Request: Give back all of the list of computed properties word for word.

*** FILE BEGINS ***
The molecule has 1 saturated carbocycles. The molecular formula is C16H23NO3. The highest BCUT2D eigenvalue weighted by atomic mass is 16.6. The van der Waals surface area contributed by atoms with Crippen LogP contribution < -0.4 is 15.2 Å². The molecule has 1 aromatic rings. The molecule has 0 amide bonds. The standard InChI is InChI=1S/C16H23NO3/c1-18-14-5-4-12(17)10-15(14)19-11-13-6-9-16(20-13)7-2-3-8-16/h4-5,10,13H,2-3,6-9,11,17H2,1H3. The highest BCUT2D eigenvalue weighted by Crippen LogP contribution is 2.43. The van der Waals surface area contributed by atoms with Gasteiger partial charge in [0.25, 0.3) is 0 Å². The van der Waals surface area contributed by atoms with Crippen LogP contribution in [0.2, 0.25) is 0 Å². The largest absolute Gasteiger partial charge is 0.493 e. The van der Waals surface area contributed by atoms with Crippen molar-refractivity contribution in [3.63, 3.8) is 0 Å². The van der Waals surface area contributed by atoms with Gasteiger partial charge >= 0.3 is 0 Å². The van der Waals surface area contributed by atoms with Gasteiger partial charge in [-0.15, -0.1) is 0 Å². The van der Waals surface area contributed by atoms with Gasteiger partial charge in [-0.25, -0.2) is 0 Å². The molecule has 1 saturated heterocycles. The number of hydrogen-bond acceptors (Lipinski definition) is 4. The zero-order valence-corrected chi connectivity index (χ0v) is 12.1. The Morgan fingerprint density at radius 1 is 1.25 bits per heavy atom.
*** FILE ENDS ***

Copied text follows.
The molecule has 1 saturated carbocycles. The molecular formula is C16H23NO3. The highest BCUT2D eigenvalue weighted by atomic mass is 16.6. The van der Waals surface area contributed by atoms with Crippen LogP contribution < -0.4 is 15.2 Å². The molecule has 1 aromatic rings. The molecule has 0 amide bonds. The standard InChI is InChI=1S/C16H23NO3/c1-18-14-5-4-12(17)10-15(14)19-11-13-6-9-16(20-13)7-2-3-8-16/h4-5,10,13H,2-3,6-9,11,17H2,1H3. The highest BCUT2D eigenvalue weighted by Crippen LogP contribution is 2.43. The van der Waals surface area contributed by atoms with Gasteiger partial charge in [0.25, 0.3) is 0 Å². The van der Waals surface area contributed by atoms with Crippen LogP contribution in [0.2, 0.25) is 0 Å². The largest absolute Gasteiger partial charge is 0.493 e. The van der Waals surface area contributed by atoms with Crippen molar-refractivity contribution in [3.63, 3.8) is 0 Å². The van der Waals surface area contributed by atoms with Gasteiger partial charge >= 0.3 is 0 Å². The van der Waals surface area contributed by atoms with Gasteiger partial charge in [-0.15, -0.1) is 0 Å². The van der Waals surface area contributed by atoms with Gasteiger partial charge in [-0.25, -0.2) is 0 Å². The molecule has 1 saturated heterocycles. The number of hydrogen-bond acceptors (Lipinski definition) is 4. The zero-order valence-corrected chi connectivity index (χ0v) is 12.1. The Morgan fingerprint density at radius 1 is 1.25 bits per heavy atom.